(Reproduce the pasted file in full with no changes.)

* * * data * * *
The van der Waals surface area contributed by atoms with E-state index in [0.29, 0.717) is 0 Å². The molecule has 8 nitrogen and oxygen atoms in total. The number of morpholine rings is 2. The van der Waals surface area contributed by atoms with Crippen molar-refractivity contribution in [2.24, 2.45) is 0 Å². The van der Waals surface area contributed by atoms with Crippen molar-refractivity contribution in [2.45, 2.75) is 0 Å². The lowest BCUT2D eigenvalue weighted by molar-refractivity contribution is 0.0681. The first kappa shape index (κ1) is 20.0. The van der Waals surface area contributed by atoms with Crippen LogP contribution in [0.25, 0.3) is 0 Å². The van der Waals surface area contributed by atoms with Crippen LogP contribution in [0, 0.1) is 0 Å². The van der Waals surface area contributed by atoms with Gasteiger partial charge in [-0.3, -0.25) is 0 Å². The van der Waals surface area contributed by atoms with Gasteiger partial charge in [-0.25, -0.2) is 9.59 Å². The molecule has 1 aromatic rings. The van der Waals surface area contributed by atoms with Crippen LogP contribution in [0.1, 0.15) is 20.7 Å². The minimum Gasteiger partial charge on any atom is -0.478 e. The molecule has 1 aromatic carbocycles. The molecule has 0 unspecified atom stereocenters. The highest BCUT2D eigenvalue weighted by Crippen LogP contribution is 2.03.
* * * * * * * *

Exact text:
The van der Waals surface area contributed by atoms with E-state index in [0.29, 0.717) is 0 Å². The molecule has 8 nitrogen and oxygen atoms in total. The number of morpholine rings is 2. The van der Waals surface area contributed by atoms with Crippen molar-refractivity contribution in [2.24, 2.45) is 0 Å². The van der Waals surface area contributed by atoms with Crippen molar-refractivity contribution in [2.45, 2.75) is 0 Å². The lowest BCUT2D eigenvalue weighted by molar-refractivity contribution is 0.0681. The first kappa shape index (κ1) is 20.0. The van der Waals surface area contributed by atoms with Crippen LogP contribution in [0.25, 0.3) is 0 Å². The van der Waals surface area contributed by atoms with Crippen LogP contribution in [0, 0.1) is 0 Å². The van der Waals surface area contributed by atoms with Gasteiger partial charge in [-0.3, -0.25) is 0 Å². The van der Waals surface area contributed by atoms with Gasteiger partial charge in [-0.25, -0.2) is 9.59 Å². The molecule has 1 aromatic rings. The van der Waals surface area contributed by atoms with Crippen LogP contribution in [0.1, 0.15) is 20.7 Å². The minimum Gasteiger partial charge on any atom is -0.478 e. The molecule has 1 aromatic carbocycles. The molecule has 0 unspecified atom stereocenters. The highest BCUT2D eigenvalue weighted by Crippen LogP contribution is 2.03.